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Football helmets may do little to prevent concussions
Concussions in football have been a topic of wide discussion for years. Now researchers are saying that football helmets do little to protect players from head injuries.
A team from the Florida Center for Headache and Sports Neurology and the Florida State University College of Medicine conducted a standard drop test analyzing the durability and safety of 10 common football helmets upon impact. Sensors were installed inside the head of a crash dummy to test the linear and rotational responses to 12-mile-per-hour impacts with and without helmets.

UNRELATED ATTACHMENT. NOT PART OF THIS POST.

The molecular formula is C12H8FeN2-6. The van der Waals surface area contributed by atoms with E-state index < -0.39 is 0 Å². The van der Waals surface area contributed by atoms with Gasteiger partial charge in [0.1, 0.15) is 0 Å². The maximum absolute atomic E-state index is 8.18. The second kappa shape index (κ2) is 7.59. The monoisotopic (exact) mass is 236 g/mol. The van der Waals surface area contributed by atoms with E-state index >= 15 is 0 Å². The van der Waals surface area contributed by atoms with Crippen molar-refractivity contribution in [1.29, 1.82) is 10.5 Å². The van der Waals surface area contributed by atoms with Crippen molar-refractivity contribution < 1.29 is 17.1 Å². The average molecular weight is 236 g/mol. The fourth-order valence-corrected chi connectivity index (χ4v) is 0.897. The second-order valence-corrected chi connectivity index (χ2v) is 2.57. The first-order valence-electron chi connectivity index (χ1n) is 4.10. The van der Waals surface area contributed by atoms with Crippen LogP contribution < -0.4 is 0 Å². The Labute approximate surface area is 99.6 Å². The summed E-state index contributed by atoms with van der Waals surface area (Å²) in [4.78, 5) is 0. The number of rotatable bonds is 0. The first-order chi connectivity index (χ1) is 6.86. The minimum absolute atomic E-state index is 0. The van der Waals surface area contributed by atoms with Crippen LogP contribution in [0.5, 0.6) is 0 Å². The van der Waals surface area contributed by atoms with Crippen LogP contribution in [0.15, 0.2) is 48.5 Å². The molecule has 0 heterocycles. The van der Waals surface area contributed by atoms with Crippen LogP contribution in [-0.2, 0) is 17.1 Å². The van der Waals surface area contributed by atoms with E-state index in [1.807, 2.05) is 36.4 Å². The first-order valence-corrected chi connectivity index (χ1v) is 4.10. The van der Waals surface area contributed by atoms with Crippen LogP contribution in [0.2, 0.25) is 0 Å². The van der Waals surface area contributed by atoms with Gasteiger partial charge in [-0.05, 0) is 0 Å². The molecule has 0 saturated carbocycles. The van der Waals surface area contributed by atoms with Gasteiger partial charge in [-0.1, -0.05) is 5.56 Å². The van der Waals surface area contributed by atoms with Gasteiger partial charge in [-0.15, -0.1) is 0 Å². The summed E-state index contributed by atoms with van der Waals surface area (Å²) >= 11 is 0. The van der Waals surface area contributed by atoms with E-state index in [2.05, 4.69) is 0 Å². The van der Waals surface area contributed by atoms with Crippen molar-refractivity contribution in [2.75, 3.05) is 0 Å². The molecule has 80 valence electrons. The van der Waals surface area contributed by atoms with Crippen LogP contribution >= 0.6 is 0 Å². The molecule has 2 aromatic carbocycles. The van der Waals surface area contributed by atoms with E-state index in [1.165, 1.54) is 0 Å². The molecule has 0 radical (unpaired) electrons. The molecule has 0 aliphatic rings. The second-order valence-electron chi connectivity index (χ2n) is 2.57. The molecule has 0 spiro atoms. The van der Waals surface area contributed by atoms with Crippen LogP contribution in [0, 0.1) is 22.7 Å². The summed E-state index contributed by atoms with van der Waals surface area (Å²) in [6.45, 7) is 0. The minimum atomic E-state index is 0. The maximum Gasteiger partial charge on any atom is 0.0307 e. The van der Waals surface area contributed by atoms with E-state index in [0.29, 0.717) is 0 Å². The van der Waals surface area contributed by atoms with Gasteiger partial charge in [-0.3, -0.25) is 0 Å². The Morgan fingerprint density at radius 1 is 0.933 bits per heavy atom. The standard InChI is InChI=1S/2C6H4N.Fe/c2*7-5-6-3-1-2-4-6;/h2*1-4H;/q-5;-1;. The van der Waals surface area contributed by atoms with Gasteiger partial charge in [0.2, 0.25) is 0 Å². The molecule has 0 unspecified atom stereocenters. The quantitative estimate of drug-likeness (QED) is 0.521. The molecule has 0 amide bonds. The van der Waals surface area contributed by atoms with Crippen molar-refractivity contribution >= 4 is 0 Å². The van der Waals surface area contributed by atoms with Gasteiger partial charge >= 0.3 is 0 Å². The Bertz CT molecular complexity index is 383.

On average, football helmets reduced the risk of traumatic brain injury by only 20 percent. The helmet with the best protection against concussion (but the worst protection against closed head injury) was the Adams a2000 and the helmet with the worst concussion protection was the Schutt Air Advantage.
One researcher noted the most popular helmets happened to be the ones with the worst protection. However, the researchers found that helmets are useful in some ways, such as protecting the head against skull fractures (by 60 to 70 percent) and bruising (by 70 to 80 percent) from linear impacts.